6. The Wrapper Script (
mod is a convenience script primarily for starting the Python
interpreter and after its exit execute PostMØD (the summary generator).
The execution can however be customised somewhat, e.g., by running the
gdb, or switching the interpreter
into interactive mode.
The wrapper script does the following.
Clear the folder
out/. If it does not exist, if will be created. All printing functions in libMØD assumes
Run the Python interpreter on the input script, optionally through debugging tools.
If the exit code of the executable is not 0, exit with that exit code.
If PostMØD is not selected to be run, exit with code 0.
Run PostMØD and exit with its exit code.
6.1.1. Meta Options¶
- --help, -h¶
Shows the help output of the script.
- --version, -v¶
Print the version of MØD and exit (the version is always printed in the start).
6.1.2. Input Options¶
- -f <filename>¶
include("filename")to the input script (see
include()). This option can be repeated to execute multiple files in sequence.
- -e <code>¶
Append the given code (and a line break) to the input script. This option can be repeated to execute multiple code snippets in sequence.
When this environment variable is set to a non-empty string, then the string
config.common.ignoreDeprecation = Falseis executed first. This can be used to force errors when scripts use deprecated functionality.
6.1.3. Execution Customization¶
Use interactive mode for the Python interpreter (i.e., pass
-ias additional argument to the interpreter), but disable the log. If
ipython3is available it will be used as interpreter, otherwise
python3is used. See also
Use quiet mode. Certain messages are not printed.
Set this environment variable to the executable to start in non-interactive mode. If not set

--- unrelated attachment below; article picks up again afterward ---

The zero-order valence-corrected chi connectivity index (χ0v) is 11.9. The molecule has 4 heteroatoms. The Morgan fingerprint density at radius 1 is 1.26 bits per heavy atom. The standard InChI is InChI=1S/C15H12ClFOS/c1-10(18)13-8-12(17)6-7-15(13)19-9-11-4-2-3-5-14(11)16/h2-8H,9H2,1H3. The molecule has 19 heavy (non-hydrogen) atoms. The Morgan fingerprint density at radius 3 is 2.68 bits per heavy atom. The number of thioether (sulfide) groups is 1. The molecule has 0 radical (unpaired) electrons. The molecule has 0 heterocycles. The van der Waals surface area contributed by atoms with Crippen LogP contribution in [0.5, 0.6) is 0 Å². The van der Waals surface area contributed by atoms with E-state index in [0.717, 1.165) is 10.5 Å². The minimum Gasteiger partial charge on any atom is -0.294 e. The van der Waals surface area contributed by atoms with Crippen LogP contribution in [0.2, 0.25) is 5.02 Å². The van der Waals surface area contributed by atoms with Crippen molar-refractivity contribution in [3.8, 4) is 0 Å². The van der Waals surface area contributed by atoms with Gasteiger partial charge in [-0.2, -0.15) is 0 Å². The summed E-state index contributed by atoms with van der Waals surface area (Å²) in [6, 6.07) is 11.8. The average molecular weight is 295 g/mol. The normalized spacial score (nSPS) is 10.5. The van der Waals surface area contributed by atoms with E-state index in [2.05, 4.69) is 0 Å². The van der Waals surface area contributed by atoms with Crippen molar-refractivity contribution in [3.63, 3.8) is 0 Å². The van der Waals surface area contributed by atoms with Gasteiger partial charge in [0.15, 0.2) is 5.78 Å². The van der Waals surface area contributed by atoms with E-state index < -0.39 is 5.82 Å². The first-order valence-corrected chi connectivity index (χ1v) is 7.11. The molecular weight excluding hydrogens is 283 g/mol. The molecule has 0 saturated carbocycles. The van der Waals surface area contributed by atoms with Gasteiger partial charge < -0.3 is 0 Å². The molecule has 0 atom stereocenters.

python3will be used.
6.1.4. Post-processing Options¶
Do not run PostMØD after the selected executable has finished.
Do not run anything, but remove the
6.1.5. Debugging Options¶
Run the interpreter through Valgrind with
--tool=callgrind. This option takes precedence over the
Run the interpreter through Valgrind with standard options for memory check. If
--debugis given as well, the options
--vgdb=yes --vgdb-error=0are also given to
gdbcan be connected.
- --vgArgs <args>¶
python3for your Python interpreter).
In the GDB prompt, run
target remote | vgdb
In the GDB prompt, run
6.2. PyMØD Preamble¶
When the wrapper script creates the input script, it will start with a small
preamble of useful code before the user-defined code.
The complete code, including the preamble, given to the Python interpereter can
be seen in
out/input after execution of the wrapper script.
The preamble has the following effects.
RTLD_GLOBALin the interpreters
dlopenflags (see Creating a Python Extension)
from mod import *
Defining the following function both in global scope and in the
- mod.include(fName, checkDup=True, putDup=True, skipDup=True)¶
Include the file
fNamein somewhat the same way that the
#includedirective in the C/C++ preprocessor includes files. Paths are handled relatively using the functions
fName (str) – the file to be included.
checkDup (bool) – check if the file has already been included before (with
putDup (bool) – remember that this file has been included in subsequent calls.
skipDup (bool) – skip inclusion instead of exiting if the file has already been included before (with
6.3. Plugins (Loading of Additional Modules)¶
It can be useful to always import additional modules when using MØD. This can be achieved by writing a file in the following format:
name: <module name> path: <Python import path>
mod uses such a file, it will append
<Python import path> to
and insert both
import <module name> and
from <module name> import *
into the preamble.
The plugin specification file must be placed in a directory that is also
mentioned in the following environment variable.
A colon separated list of paths to search for plugins. Non-directory paths are skipped. All files (non-recursively) in each specified directory are checked for plugin information.